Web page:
Global Briefs: Genocide returns to Darfur? | WORLD
Sound journalism, grounded in facts and Biblical truth | Donate

Global Briefs: Genocide returns to Darfur?

Human Rights Watch says a Sudanese paramilitary group committed ethnic cleansing last year

El Tayeb Siddig / Reuters

Global Briefs: Genocide returns to Darfur?
You have {{ remainingArticles }} free {{ counterWords }} remaining. You've read all of your free articles.

Full access isn’t far.

We can’t release more of our sound journalism without a subscription, but we can make it easy for you to come aboard.

Get started for as low as $3.99 per month.

Current WORLD subscribers can log in to access content. Just go to "SIGN IN" at the top right.


Already a member? Sign in.


A paramilitary group operating in the country committed ethnic cleansing and possible genocide, according to a report published by Human Rights Watch on May 9. The Rapid Support Forces (RSF) killed thousands of the Massalit people of El Geneina, a city in West Darfur, last year, according to the report. The alleged massacre came after a civil war broke out in April 2023 between the RSF and the Sudanese Armed Forces. “Sudanese Red Crescent staff said that on June 13, they counted 2,000 bodies on the streets of El Geneina and then, overwhelmed by the numbers, stopped counting,” the report said. It called for “urgent action” from governments and international institutions. The International Criminal Court is investigating. —Emma Freire

Fact Box Source: The World Factbook-CIA

Saudi Arabia

Authorities in the Gulf state are using lethal force to clear the way for a futuristic desert city, according to a former Saudi intelligence officer. In a BBC report released May 8, Col. Rabih Alenezi revealed that authorities shot Abdul Rahim al-Huwaiti, a member of the Huwaitat tribe, in 2020 after he denied the land registry committee access to his property. Authorities also arrested at least 47 other tribe members for resisting eviction, prosecuting several on terrorism charges. Most remain in detention, and five are currently on death row. Saudi authorities have bulldozed many villages to make way for “The Line,” an eco-friendly, car-free city planners say will be just over 600 feet wide and 106 miles long. The government project is the brainchild of Crown Prince Mohammed bin Salman. It has displaced around 6,000 people so far and hit repeated construction delays. —Elizabeth Russell


On May 1, President Emmanuel Macron gave his administration one month to examine a study of children’s screen use and translate its recommendations into law. The study found a “very clear consensus on the negative effects of screens” and urged regulators to ban screen exposure for children under age 3, prohibit smartphones under age 11, and allow smartphones with internet access only after 13. While noting certain benefits of technology, the study cited pervasive problems for children: sleep disruption, sedentary behavior, and the negative effects of social media. Prime Minister Gabriel Attal quickly called out the ubiquitous use of screens in schools, causing some to wonder if France will follow Sweden’s decision last year to return to paper textbooks. —Jenny Lind Schmitt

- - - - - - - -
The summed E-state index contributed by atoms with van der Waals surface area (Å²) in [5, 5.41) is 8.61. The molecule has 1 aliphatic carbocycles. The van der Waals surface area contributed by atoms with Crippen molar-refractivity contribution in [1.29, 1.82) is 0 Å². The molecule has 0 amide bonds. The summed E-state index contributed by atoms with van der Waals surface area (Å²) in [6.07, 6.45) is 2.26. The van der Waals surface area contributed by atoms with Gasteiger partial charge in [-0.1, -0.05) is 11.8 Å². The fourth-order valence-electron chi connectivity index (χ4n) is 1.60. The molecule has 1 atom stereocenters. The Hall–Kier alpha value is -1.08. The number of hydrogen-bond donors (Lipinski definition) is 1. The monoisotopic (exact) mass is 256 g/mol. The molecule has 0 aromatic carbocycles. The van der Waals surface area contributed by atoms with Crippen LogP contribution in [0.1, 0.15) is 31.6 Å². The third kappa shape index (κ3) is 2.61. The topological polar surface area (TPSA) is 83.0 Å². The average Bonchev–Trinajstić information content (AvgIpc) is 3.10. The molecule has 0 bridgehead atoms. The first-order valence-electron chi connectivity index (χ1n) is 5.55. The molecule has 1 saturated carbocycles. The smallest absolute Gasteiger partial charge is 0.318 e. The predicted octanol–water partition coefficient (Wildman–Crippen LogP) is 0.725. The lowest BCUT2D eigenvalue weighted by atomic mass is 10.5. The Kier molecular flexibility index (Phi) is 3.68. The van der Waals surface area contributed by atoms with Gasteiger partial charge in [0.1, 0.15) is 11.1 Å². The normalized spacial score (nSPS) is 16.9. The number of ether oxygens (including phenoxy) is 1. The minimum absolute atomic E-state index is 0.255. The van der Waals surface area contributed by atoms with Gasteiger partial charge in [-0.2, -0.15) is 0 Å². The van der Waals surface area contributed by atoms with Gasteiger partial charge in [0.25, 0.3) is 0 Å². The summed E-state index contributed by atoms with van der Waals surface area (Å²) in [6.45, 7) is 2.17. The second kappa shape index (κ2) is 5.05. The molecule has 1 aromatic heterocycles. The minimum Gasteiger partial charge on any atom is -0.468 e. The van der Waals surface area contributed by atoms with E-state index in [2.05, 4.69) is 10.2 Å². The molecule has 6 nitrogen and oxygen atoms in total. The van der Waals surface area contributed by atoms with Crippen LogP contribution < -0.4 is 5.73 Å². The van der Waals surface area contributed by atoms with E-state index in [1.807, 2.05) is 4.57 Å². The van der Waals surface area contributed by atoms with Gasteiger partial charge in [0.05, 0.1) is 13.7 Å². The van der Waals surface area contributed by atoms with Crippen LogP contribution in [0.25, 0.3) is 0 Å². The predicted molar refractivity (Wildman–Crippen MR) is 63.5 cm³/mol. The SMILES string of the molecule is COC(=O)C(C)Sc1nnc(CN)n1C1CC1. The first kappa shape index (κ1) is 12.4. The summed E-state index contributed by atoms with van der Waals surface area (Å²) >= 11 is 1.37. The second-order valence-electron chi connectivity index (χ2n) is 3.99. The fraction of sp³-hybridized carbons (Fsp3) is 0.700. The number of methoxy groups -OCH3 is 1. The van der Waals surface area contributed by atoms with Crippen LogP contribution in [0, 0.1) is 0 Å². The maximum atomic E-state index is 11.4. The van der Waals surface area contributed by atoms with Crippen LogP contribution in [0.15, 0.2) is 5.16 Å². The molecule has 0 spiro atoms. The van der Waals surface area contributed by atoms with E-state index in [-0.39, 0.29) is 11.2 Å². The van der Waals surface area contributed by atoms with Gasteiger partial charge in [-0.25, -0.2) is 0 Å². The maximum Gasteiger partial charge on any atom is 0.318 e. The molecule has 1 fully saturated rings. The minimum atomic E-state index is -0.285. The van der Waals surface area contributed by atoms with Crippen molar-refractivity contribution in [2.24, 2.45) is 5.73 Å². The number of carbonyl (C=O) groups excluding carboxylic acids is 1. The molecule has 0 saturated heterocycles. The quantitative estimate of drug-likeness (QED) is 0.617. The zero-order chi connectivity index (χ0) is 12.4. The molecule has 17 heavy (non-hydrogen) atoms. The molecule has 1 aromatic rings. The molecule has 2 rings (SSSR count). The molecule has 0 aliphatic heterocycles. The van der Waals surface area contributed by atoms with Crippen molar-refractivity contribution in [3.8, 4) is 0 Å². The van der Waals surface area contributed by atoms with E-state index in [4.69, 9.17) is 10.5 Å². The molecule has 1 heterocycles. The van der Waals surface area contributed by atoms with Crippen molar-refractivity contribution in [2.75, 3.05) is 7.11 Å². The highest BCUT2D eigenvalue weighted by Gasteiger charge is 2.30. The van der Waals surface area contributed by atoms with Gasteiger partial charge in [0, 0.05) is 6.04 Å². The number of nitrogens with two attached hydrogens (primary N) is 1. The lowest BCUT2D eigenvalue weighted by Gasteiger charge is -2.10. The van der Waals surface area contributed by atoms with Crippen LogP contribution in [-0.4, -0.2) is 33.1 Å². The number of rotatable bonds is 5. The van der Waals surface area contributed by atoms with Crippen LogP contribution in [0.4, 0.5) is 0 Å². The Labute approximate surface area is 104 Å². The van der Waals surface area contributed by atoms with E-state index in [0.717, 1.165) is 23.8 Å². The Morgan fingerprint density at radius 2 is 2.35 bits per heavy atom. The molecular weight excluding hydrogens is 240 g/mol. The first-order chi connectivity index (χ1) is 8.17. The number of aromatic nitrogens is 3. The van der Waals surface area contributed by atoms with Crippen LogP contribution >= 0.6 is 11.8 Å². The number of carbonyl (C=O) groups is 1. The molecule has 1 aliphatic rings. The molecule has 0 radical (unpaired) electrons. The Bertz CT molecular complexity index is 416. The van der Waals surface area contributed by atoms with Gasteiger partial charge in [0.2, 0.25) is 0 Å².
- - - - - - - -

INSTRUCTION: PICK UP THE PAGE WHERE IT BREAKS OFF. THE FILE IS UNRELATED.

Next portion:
Ezequiel Becerra/AFP via Getty Images

Costa Rica

The country’s electricity department ordered nationwide power cuts starting May 13 as drought continues to rage throughout Latin America. According to officials, this marks the worst drought in 50 years and the first time the nation has been forced to ration its energy supplies. The restrictions imposed by the government will directly hinder Costa Rica’s transportation system. Traffic lights dependent on electricity are expected to stop working for at least a week until the nation’s water reserves return to normal levels. More than 70 percent of Costa Rica depends on hydroelectric plants to generate power. It is one of the countries most affected by the El Niño weather pattern. —Carlos Páez

Vincent Yu/AP

Hong Kong

The city’s Court of Appeal on May 8 granted the government’s request to ban the protest anthem “Glory to Hong Kong.” It overturned a lower court ruling that rejected the ban because of its possible chilling effect on free speech. An anonymous composer wrote the song amid the city’s 2019 pro-democracy protests. According to the appeals court, the composer intended it to be a “weapon” to stoke anti-government sentiment. China’s Foreign Ministry called the ban ­necessary for national security. Days after the ruling, YouTube complied with a government request to block the song for Hong Kong users. —Erica Kwong


The country’s high court sentenced its former prime minister, Frank Bainimarama, to one year in prison. The May 9 ruling overturned a lower court’s decision not to sentence Bainimarama and the former police commissioner for covering up an investigation into financial mismanagement at the University of the South Pacific. Bainimarama, then a military commander, seized control of Fiji in 2006 following a bloodless coup. He won democratic elections in 2014 and 2018. He narrowly lost in 2022 to current prime minister Sitiveni Rabuka, who led his own coup in 1987. Bainimarama was suspended from Parliament last year for criticizing the new government. He resigned as opposition leader in March 2023, and the government charged him the next day with abuse of office. —Amy Lewis


Please wait while we load the latest comments...